Previous answer

It's not a fundamental contradiction, but it does present some training challenges. Agile processes foster a very natural mentoring environment. Essentially the staff programmers would end up always being the voice of experience--at least as it pertains to corporate culture and the specifics of how the team does agile.

Having a regular ebb and flow of contract programmers is going to present the same challenges whether you do agile or not. You have to educate the contract employee on how you do business--this includes development processes and billing. You have to educate the contract programmer on the current design of the system so that they can begin contributing as quickly as possible. The hope is that contract employees are quick studies, and can start contributing to the project really quickly. On-the-Job-Training (OJT) works pretty well here.

What it boils down to is that you will take an initial productivity hit when you hire new developers and contractors until they get up to speed. The more you do it, the more it negatively impacts your team's performance. Hense, the old adage "Adding more developers to an already late project makes it later". (I believe that was Fred Brooks, unless he was quoting someone else).


As a contractor who cares very much about Agile and producing excellent software, I can promise that there are contractors out there who will never produce slap-dash code if they can help it, and always put their heart into whatever they're working on.

The trick is to find those contractors. Look for evidence that they're prepared to go that extra bit further - blogs, speaking engagements, open-source contributions, workshops, recommendations, etc. Ask about their previous Agile experience, and look for evidence that they love their work. By and large we understand that we're temporary hires, and some of us like this, using our time between contracts to hone our skills and expand our knowledge.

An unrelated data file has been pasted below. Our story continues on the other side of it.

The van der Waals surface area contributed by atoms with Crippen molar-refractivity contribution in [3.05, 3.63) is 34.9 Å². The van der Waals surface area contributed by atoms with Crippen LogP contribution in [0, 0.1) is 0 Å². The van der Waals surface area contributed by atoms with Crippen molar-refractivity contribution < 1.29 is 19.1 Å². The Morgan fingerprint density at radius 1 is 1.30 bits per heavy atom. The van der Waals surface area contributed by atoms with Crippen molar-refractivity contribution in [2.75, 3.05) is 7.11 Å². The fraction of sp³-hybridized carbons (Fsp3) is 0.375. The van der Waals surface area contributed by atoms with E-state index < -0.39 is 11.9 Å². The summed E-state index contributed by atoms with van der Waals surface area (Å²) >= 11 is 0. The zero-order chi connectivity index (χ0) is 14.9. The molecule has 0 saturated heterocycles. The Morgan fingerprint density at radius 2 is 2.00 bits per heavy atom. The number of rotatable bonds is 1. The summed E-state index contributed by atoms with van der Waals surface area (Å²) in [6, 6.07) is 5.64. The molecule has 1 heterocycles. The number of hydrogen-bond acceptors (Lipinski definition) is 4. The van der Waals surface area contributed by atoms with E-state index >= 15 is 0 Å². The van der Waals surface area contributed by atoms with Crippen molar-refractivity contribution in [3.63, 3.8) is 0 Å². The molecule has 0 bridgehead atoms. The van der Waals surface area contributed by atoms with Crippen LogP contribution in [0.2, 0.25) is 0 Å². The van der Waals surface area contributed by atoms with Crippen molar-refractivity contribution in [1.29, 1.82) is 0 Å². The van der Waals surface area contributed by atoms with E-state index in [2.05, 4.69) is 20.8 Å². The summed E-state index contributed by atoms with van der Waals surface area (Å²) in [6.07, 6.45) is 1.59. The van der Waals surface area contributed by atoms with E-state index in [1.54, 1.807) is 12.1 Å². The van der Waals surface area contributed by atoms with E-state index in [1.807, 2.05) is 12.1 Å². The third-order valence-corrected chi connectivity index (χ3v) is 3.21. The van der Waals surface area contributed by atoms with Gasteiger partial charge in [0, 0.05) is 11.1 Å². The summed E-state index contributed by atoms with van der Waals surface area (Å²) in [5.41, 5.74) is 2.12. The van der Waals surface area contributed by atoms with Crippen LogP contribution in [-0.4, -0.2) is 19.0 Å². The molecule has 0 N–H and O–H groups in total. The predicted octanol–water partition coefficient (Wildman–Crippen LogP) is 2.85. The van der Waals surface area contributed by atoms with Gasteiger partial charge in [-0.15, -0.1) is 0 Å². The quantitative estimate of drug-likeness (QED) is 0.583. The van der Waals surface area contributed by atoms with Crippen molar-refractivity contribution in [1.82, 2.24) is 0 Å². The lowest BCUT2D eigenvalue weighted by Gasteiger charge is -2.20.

If you can find really great contractors, they'll enhance the cohesiveness of your team rather than detracting from it. Keep us in place for the duration of the project, then let us go as the team ramps down. We'll take a holiday and be around for the kick-off of the next project, if you need us.

  • My point isn't that contractors produce lousy code. My experience is that in a typical shop, the average skill level of the contractors exceeds that of the in-house programmers, at least in terms of pure programming chops.
    – JohnMcG
    Jan 21, 2011 at 22:25
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    My problem is in establishing the type of relationships that Agile requires when upper management regards them as expendable.
    – JohnMcG
    Jan 21, 2011 at 22:26
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    Get the consultants, along with any other great devs, to teach what they know; that way the average skill level of everyone is raised. We are expendable. That doesn't stop the kind of relationships you need from forming. Worrying about contractors disappearing and treating us differently as a result might, though.
    – Lunivore
    Jan 22, 2011 at 14:54

You are perfectly right when you said that temporary contracts affects the team negatively. In fact, velocity is bound to a particular team configuration. Any new arrival or departure invalidate the velocity calculation you did for months.

However, it can work when contractors are not temporary. I worked on project where the team were build on 95% contractors with one or two employees. Contractors were there for 2 or 3 years till the project is released. After release the employees do the maintenance. This way of working is very common.

To summarize:

Agile, and especially Scrum will provide all its benefits in a stable team.